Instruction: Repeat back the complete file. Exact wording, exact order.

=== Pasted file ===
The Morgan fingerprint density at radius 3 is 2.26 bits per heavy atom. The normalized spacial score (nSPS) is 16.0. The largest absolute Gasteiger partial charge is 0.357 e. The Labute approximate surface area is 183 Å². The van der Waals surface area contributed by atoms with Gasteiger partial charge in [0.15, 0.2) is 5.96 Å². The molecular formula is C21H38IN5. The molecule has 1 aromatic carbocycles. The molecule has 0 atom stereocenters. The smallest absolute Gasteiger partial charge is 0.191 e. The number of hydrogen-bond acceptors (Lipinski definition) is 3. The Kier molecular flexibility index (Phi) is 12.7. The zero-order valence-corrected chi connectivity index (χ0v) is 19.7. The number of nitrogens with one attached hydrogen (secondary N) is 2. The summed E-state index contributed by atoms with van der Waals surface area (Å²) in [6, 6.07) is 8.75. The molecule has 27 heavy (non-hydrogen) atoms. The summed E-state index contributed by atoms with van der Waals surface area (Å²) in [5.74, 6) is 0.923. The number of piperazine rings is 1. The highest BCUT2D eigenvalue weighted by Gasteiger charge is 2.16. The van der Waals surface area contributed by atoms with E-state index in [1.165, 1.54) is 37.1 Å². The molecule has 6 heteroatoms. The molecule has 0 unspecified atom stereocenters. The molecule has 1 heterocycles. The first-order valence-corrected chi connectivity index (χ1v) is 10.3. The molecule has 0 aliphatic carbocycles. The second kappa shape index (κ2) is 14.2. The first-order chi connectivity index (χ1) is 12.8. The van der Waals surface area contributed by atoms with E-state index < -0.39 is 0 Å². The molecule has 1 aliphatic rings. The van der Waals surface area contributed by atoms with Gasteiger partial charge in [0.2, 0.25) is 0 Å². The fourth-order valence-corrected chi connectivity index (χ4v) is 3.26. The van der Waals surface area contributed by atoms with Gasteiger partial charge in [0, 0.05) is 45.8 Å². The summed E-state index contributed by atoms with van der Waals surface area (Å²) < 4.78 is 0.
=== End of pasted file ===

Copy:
The Morgan fingerprint density at radius 3 is 2.26 bits per heavy atom. The normalized spacial score (nSPS) is 16.0. The largest absolute Gasteiger partial charge is 0.357 e. The Labute approximate surface area is 183 Å². The van der Waals surface area contributed by atoms with Gasteiger partial charge in [0.15, 0.2) is 5.96 Å². The molecular formula is C21H38IN5. The molecule has 1 aromatic carbocycles. The molecule has 0 atom stereocenters. The smallest absolute Gasteiger partial charge is 0.191 e. The number of hydrogen-bond acceptors (Lipinski definition) is 3. The Kier molecular flexibility index (Phi) is 12.7. The zero-order valence-corrected chi connectivity index (χ0v) is 19.7. The number of nitrogens with one attached hydrogen (secondary N) is 2. The summed E-state index contributed by atoms with van der Waals surface area (Å²) in [6, 6.07) is 8.75. The molecule has 27 heavy (non-hydrogen) atoms. The summed E-state index contributed by atoms with van der Waals surface area (Å²) in [5.74, 6) is 0.923. The number of piperazine rings is 1. The highest BCUT2D eigenvalue weighted by Gasteiger charge is 2.16. The van der Waals surface area contributed by atoms with E-state index in [1.165, 1.54) is 37.1 Å². The molecule has 6 heteroatoms. The molecule has 0 unspecified atom stereocenters. The molecule has 1 heterocycles. The first-order valence-corrected chi connectivity index (χ1v) is 10.3. The molecule has 0 aliphatic carbocycles. The second kappa shape index (κ2) is 14.2. The first-order chi connectivity index (χ1) is 12.8. The van der Waals surface area contributed by atoms with E-state index < -0.39 is 0 Å². The molecule has 1 aliphatic rings. The van der Waals surface area contributed by atoms with Gasteiger partial charge in [0.2, 0.25) is 0 Å². The fourth-order valence-corrected chi connectivity index (χ4v) is 3.26. The van der Waals surface area contributed by atoms with Gasteiger partial charge in [0, 0.05) is 45.8 Å². The summed E-state index contributed by atoms with van der Waals surface area (Å²) < 4.78 is 0.